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  • Lucrative Profit Opportunities In Selling Exchange-Traded Options As Insurance 2 comments
    May 2, 2014 10:34 AM

    Lucrative Profit Opportunities in
    Selling Exchange-traded Options as Insurance

    What is it?

    A seller of put options is selling insurance on a regulated exchange and collects a premium for assuming the risk of having to contractually commit her capital to purchase the stock on which the put was sold at the given strike price.

    These are transactions with a timetable where you enter into a distinct contract that has a finite and measurable payoff by a known date (usually a few months). This payoff is partially contingent on the company you've written the premium on but just as importantly, on time.

    The way to look at making money with selling puts is to apply a set of cascading risk reduction protocols that increases the probability of collecting the premium without an assignment event. In essence, making time work for you, regardless of the longer term fortune or tribulations of the company.

    There will be losses in this sort of investment operation, the goal is to use these guidelines to produce a reasonable annual profit. I will go into what to do when you are in a loss situation as well.

    Risk Reduction Protocols

    1. Always write put options on companies that you like and have analyzed fundamentally. This is a powerful layer of protection. Study balance sheets and financial statements. You want simplicity and quality. A good starting point is to look for tangible book values (and I'll explain how this ties in with the strike price of the put you'll write). As a put writer you give up participation in the upside of an investment that could be quite good. You are a realist. You believe that earning 20%-40% each year will make-up for any long-term holding of stock. In some ways, this strategy may be even safer since time is an added component which can work for you. I can't stress this enough. Don't write on junk companies, or overvalued companies, or complex companies. Keep it simple.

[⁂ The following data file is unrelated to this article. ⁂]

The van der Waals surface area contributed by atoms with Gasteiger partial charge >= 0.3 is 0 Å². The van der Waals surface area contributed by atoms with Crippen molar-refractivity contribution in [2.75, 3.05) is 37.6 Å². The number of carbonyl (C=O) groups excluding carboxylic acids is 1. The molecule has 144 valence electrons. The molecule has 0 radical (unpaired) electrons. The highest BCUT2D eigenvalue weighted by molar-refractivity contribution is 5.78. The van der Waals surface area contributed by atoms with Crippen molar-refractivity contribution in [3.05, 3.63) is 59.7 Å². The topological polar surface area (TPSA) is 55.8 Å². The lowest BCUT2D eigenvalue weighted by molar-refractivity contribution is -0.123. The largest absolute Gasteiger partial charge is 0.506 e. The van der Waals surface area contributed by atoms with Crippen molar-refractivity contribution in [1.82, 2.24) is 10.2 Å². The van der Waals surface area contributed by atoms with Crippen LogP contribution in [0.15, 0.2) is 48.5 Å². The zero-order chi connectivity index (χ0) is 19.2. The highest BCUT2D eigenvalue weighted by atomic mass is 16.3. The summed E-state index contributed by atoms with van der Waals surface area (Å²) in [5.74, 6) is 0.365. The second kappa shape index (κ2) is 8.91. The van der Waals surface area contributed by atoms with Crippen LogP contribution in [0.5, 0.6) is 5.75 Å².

2. Try to find stocks of smaller or mid-size companies trading in 5 cent increments only. Fame and size are not always your friend in writing insurance premiums. I've found the sweet spot to be smaller to mid-cap stocks between $200 million and $2 billion market cap. You want to go where there is less competition and where you may have an edge in the stock. You don't need 1 cent increments as it will only serve to distract you.

    3. Watch for companies buying back stock. The buying back of stock is a very powerful element of writing put premiums. This is very similar to the concept of nominal vs. real returns. When there are major corporate events, option contract terms are sometimes adjusted. However, the steady, or even major purchase of stock is often not a major corporate event and option prices are not adjusted for this event. As a consequence, over a period of time, a company may retire stock and even if it were to tread water for a while, nominal stock prices would have a floor or resistance even if in real terms nothing is changing. Combine this with a 6-9 month put option and you have a very powerful catalyst to put a floor under the stock price - which serves to protect your premium since your strike price is also quoted in nominal terms. Likewise, try to find non-dividend paying stocks since you want the retained earnings in the company to support your strike price and maintain your safety margin.

    4. The put option should be deep out of the money in exchange for a reasonable premium and - equally important - produces a good return on the collateral requirements of your broker. You are an insurance writer. Your primary goal is not to be assigned but rather to pocket the premium. However, deep out of the money needs to be correlated with the financials of the underlying security. For example, the strike price may represent a discount to tangible book value of the company. My broker has a tool that allows you to estimate collateral requirements prior to selling the put.